3 thoughts on antimicrobial resistance from Mass General's infection control chief

David Hooper, MD, chief of the infection control unit at Massachusetts General Hospital in Boston, recently discussed the mechanisms of bacteria that promote antimicrobial resistance to various drugs at the ASM Microbe 2016 meeting.

Here are three thoughts from Dr. Hooper, taken from a Healio video recorded the meeting.

1. "Even for drugs like fluoroquinolones, which are synthetic agents that have two targets within the bacterial cell…resistance has emerged."

2. "It was originally thought that fluoroquinolones would not have transferrable, plasma-mediated resistance — where the resistance mechanism would move from one organism to another — but a number of years ago, that was recognized and there have been several different ways the bacteria [can transfer]."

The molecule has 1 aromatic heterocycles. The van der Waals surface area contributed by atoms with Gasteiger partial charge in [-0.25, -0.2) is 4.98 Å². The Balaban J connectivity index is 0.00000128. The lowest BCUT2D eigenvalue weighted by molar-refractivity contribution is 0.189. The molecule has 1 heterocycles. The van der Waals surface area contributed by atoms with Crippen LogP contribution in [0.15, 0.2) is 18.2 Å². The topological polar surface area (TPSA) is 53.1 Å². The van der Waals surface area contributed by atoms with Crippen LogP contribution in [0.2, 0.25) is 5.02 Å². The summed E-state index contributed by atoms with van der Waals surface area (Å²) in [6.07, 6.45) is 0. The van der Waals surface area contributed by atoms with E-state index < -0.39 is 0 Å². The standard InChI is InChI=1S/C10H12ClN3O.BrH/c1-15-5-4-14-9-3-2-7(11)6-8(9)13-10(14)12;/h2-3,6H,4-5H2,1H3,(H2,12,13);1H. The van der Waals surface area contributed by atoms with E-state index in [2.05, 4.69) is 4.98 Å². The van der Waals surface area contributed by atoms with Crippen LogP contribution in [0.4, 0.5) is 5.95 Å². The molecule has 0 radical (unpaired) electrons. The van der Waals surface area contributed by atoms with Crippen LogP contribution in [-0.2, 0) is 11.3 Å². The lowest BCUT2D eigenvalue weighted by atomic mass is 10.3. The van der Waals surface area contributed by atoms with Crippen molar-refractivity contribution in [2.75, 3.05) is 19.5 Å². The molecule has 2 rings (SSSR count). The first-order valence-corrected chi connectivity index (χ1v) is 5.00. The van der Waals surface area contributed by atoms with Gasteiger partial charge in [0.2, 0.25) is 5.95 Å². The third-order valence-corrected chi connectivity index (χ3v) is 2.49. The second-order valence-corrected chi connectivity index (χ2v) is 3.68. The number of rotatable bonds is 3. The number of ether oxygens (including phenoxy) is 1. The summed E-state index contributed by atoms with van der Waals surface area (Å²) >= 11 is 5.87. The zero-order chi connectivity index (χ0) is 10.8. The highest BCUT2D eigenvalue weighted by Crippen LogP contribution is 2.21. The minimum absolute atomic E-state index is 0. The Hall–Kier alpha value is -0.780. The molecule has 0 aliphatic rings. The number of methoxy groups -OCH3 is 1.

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3. "This just highlights the importance of and need for new antimicrobials…as well as management of the drugs we have now with careful antibiotic stewardship. It also highlights the importance of infection control — careful infection control activities can reduce the likelihood the patient B will get patient A's resistant organisms."

To watch the full video, click here.



More articles on antibiotic resistance:
Europe's CDC enacts guidelines to control the spread of antibiotic-resistance gene
Americans underestimate threat of antibiotic resistance: 3 survey findings
Pond-dwelling virus may combat antibiotic resistance

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